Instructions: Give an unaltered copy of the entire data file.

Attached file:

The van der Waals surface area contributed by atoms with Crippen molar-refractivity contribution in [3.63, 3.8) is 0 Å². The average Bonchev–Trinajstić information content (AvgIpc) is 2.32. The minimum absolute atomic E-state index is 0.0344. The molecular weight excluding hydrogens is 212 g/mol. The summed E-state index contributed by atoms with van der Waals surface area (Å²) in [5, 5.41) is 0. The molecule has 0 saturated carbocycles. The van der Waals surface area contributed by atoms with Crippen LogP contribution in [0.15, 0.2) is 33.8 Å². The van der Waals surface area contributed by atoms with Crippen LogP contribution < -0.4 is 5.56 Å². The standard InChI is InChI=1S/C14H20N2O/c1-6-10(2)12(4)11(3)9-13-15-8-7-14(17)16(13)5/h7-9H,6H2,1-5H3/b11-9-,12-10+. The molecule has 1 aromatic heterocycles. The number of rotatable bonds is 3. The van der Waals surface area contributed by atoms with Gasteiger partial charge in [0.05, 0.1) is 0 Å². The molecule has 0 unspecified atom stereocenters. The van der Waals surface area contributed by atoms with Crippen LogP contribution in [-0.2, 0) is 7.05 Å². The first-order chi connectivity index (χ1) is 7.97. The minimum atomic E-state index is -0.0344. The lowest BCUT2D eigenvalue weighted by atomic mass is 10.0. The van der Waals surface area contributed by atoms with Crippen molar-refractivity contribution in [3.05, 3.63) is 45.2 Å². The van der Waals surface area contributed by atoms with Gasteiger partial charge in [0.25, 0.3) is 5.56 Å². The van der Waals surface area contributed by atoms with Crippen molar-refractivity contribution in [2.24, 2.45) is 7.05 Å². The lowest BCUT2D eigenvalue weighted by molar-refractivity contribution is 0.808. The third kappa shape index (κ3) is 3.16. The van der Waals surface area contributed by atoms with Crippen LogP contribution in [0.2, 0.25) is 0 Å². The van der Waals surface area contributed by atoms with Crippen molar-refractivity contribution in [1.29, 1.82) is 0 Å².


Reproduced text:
The van der Waals surface area contributed by atoms with Crippen molar-refractivity contribution in [3.63, 3.8) is 0 Å². The average Bonchev–Trinajstić information content (AvgIpc) is 2.32. The minimum absolute atomic E-state index is 0.0344. The molecular weight excluding hydrogens is 212 g/mol. The summed E-state index contributed by atoms with van der Waals surface area (Å²) in [5, 5.41) is 0. The molecule has 0 saturated carbocycles. The van der Waals surface area contributed by atoms with Crippen LogP contribution in [0.15, 0.2) is 33.8 Å². The van der Waals surface area contributed by atoms with Crippen LogP contribution < -0.4 is 5.56 Å². The standard InChI is InChI=1S/C14H20N2O/c1-6-10(2)12(4)11(3)9-13-15-8-7-14(17)16(13)5/h7-9H,6H2,1-5H3/b11-9-,12-10+. The molecule has 1 aromatic heterocycles. The number of rotatable bonds is 3. The van der Waals surface area contributed by atoms with Gasteiger partial charge in [0.05, 0.1) is 0 Å². The molecule has 0 unspecified atom stereocenters. The van der Waals surface area contributed by atoms with Crippen LogP contribution in [-0.2, 0) is 7.05 Å². The first-order chi connectivity index (χ1) is 7.97. The minimum atomic E-state index is -0.0344. The lowest BCUT2D eigenvalue weighted by atomic mass is 10.0. The van der Waals surface area contributed by atoms with Crippen molar-refractivity contribution in [3.05, 3.63) is 45.2 Å². The van der Waals surface area contributed by atoms with Gasteiger partial charge in [0.25, 0.3) is 5.56 Å². The van der Waals surface area contributed by atoms with Crippen molar-refractivity contribution in [2.24, 2.45) is 7.05 Å². The lowest BCUT2D eigenvalue weighted by molar-refractivity contribution is 0.808. The third kappa shape index (κ3) is 3.16. The van der Waals surface area contributed by atoms with Crippen LogP contribution in [0.2, 0.25) is 0 Å². The van der Waals surface area contributed by atoms with Crippen molar-refractivity contribution in [1.29, 1.82) is 0 Å².